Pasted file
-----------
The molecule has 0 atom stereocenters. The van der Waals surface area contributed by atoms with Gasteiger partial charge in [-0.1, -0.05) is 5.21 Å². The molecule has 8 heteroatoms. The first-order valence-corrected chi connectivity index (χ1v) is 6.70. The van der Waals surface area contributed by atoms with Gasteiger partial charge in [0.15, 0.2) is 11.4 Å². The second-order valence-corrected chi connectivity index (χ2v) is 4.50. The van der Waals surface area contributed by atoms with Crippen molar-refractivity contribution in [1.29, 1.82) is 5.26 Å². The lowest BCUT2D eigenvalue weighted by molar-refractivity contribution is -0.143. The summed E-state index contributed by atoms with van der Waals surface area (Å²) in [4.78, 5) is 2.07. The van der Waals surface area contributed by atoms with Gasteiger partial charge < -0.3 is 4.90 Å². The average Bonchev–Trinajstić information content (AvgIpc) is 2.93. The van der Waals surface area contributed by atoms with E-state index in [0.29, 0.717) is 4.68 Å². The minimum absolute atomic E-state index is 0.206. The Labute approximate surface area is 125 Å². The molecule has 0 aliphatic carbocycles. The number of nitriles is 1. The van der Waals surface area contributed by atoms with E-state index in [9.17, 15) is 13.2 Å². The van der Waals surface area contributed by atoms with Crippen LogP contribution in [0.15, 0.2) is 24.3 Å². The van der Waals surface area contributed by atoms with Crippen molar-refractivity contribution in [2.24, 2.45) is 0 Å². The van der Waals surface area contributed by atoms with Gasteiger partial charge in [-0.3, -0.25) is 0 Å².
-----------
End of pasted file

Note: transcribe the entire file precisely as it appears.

The molecule has 0 atom stereocenters. The van der Waals surface area contributed by atoms with Gasteiger partial charge in [-0.1, -0.05) is 5.21 Å². The molecule has 8 heteroatoms. The first-order valence-corrected chi connectivity index (χ1v) is 6.70. The van der Waals surface area contributed by atoms with Gasteiger partial charge in [0.15, 0.2) is 11.4 Å². The second-order valence-corrected chi connectivity index (χ2v) is 4.50. The van der Waals surface area contributed by atoms with Crippen molar-refractivity contribution in [1.29, 1.82) is 5.26 Å². The lowest BCUT2D eigenvalue weighted by molar-refractivity contribution is -0.143. The summed E-state index contributed by atoms with van der Waals surface area (Å²) in [4.78, 5) is 2.07. The van der Waals surface area contributed by atoms with Gasteiger partial charge < -0.3 is 4.90 Å². The average Bonchev–Trinajstić information content (AvgIpc) is 2.93. The van der Waals surface area contributed by atoms with E-state index in [0.29, 0.717) is 4.68 Å². The minimum absolute atomic E-state index is 0.206. The Labute approximate surface area is 125 Å². The molecule has 0 aliphatic carbocycles. The number of nitriles is 1. The van der Waals surface area contributed by atoms with E-state index in [9.17, 15) is 13.2 Å². The van der Waals surface area contributed by atoms with Crippen LogP contribution in [0.15, 0.2) is 24.3 Å². The van der Waals surface area contributed by atoms with Crippen molar-refractivity contribution in [2.24, 2.45) is 0 Å². The van der Waals surface area contributed by atoms with Gasteiger partial charge in [-0.3, -0.25) is 0 Å².